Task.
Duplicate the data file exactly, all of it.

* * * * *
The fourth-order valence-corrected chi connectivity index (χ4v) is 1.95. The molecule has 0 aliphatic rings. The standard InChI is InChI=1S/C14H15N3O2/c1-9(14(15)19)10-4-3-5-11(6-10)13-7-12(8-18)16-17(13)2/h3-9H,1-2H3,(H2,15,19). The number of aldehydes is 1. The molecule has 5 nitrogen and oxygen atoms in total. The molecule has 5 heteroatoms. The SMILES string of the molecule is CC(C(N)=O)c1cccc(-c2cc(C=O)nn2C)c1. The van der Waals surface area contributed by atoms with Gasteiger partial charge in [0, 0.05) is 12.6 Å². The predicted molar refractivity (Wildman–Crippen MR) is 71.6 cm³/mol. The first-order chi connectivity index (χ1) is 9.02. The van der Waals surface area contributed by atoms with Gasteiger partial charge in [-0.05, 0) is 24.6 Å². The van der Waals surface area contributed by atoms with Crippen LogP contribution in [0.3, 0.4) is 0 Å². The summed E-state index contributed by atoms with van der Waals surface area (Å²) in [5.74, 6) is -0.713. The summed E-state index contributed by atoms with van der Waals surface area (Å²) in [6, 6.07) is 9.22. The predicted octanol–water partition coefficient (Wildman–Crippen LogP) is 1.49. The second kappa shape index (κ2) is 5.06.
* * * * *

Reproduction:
The fourth-order valence-corrected chi connectivity index (χ4v) is 1.95. The molecule has 0 aliphatic rings. The standard InChI is InChI=1S/C14H15N3O2/c1-9(14(15)19)10-4-3-5-11(6-10)13-7-12(8-18)16-17(13)2/h3-9H,1-2H3,(H2,15,19). The number of aldehydes is 1. The molecule has 5 nitrogen and oxygen atoms in total. The molecule has 5 heteroatoms. The SMILES string of the molecule is CC(C(N)=O)c1cccc(-c2cc(C=O)nn2C)c1. The van der Waals surface area contributed by atoms with Gasteiger partial charge in [0, 0.05) is 12.6 Å². The predicted molar refractivity (Wildman–Crippen MR) is 71.6 cm³/mol. The first-order chi connectivity index (χ1) is 9.02. The van der Waals surface area contributed by atoms with Gasteiger partial charge in [-0.05, 0) is 24.6 Å². The van der Waals surface area contributed by atoms with Crippen LogP contribution in [0.3, 0.4) is 0 Å². The summed E-state index contributed by atoms with van der Waals surface area (Å²) in [5.74, 6) is -0.713. The summed E-state index contributed by atoms with van der Waals surface area (Å²) in [6, 6.07) is 9.22. The predicted octanol–water partition coefficient (Wildman–Crippen LogP) is 1.49. The second kappa shape index (κ2) is 5.06.